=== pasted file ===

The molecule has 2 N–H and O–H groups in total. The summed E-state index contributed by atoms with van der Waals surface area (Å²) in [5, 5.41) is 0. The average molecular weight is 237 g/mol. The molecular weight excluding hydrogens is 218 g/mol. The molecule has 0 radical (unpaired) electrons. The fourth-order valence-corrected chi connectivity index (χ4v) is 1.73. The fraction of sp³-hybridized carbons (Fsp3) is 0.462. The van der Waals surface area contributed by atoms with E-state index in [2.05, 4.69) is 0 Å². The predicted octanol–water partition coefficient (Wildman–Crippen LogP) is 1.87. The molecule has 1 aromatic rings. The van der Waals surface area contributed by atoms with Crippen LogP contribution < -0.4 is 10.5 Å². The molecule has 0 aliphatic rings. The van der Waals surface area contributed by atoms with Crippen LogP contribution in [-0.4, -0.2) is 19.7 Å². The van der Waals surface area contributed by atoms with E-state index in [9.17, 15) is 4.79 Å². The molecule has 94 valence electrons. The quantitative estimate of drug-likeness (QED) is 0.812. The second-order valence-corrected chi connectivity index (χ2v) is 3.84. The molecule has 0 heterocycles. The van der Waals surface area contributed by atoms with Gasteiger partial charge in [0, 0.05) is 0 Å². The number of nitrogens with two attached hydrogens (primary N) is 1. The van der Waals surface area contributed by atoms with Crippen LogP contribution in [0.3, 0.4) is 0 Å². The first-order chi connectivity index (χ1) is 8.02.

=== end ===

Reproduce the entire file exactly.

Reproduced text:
The molecule has 2 N–H and O–H groups in total. The summed E-state index contributed by atoms with van der Waals surface area (Å²) in [5, 5.41) is 0. The average molecular weight is 237 g/mol. The molecular weight excluding hydrogens is 218 g/mol. The molecule has 0 radical (unpaired) electrons. The fourth-order valence-corrected chi connectivity index (χ4v) is 1.73. The fraction of sp³-hybridized carbons (Fsp3) is 0.462. The van der Waals surface area contributed by atoms with E-state index in [2.05, 4.69) is 0 Å². The predicted octanol–water partition coefficient (Wildman–Crippen LogP) is 1.87. The molecule has 1 aromatic rings. The van der Waals surface area contributed by atoms with Crippen LogP contribution < -0.4 is 10.5 Å². The molecule has 0 aliphatic rings. The van der Waals surface area contributed by atoms with Crippen LogP contribution in [-0.4, -0.2) is 19.7 Å². The van der Waals surface area contributed by atoms with E-state index in [9.17, 15) is 4.79 Å². The molecule has 94 valence electrons. The quantitative estimate of drug-likeness (QED) is 0.812. The second-order valence-corrected chi connectivity index (χ2v) is 3.84. The molecule has 0 heterocycles. The van der Waals surface area contributed by atoms with Gasteiger partial charge in [0, 0.05) is 0 Å². The number of nitrogens with two attached hydrogens (primary N) is 1. The van der Waals surface area contributed by atoms with Crippen LogP contribution in [0.3, 0.4) is 0 Å². The first-order chi connectivity index (χ1) is 8.02.